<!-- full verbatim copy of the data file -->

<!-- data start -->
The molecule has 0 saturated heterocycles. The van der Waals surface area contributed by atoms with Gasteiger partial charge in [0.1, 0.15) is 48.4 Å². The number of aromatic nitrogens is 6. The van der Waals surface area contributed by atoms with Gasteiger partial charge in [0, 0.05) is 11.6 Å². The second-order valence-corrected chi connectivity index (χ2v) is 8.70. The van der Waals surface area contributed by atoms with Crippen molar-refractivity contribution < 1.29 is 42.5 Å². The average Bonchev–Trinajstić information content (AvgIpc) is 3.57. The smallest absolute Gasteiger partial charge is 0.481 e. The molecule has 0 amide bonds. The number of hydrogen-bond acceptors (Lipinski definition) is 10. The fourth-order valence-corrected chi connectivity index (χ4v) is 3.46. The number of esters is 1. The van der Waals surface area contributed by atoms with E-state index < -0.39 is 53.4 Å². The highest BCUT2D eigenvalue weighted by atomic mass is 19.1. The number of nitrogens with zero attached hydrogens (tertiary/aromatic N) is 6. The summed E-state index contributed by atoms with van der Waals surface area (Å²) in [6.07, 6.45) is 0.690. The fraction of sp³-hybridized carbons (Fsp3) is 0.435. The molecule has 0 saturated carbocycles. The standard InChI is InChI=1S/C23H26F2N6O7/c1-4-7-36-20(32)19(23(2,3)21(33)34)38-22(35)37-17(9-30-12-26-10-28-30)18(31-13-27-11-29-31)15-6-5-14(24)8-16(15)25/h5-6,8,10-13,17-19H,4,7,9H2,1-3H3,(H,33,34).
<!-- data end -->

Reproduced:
The molecule has 0 saturated heterocycles. The van der Waals surface area contributed by atoms with Gasteiger partial charge in [0.1, 0.15) is 48.4 Å². The number of aromatic nitrogens is 6. The van der Waals surface area contributed by atoms with Gasteiger partial charge in [0, 0.05) is 11.6 Å². The second-order valence-corrected chi connectivity index (χ2v) is 8.70. The van der Waals surface area contributed by atoms with Crippen molar-refractivity contribution < 1.29 is 42.5 Å². The average Bonchev–Trinajstić information content (AvgIpc) is 3.57. The smallest absolute Gasteiger partial charge is 0.481 e. The molecule has 0 amide bonds. The number of hydrogen-bond acceptors (Lipinski definition) is 10. The fourth-order valence-corrected chi connectivity index (χ4v) is 3.46. The number of esters is 1. The van der Waals surface area contributed by atoms with E-state index < -0.39 is 53.4 Å². The highest BCUT2D eigenvalue weighted by atomic mass is 19.1. The number of nitrogens with zero attached hydrogens (tertiary/aromatic N) is 6. The summed E-state index contributed by atoms with van der Waals surface area (Å²) in [6.07, 6.45) is 0.690. The fraction of sp³-hybridized carbons (Fsp3) is 0.435. The molecule has 0 saturated carbocycles. The standard InChI is InChI=1S/C23H26F2N6O7/c1-4-7-36-20(32)19(23(2,3)21(33)34)38-22(35)37-17(9-30-12-26-10-28-30)18(31-13-27-11-29-31)15-6-5-14(24)8-16(15)25/h5-6,8,10-13,17-19H,4,7,9H2,1-3H3,(H,33,34).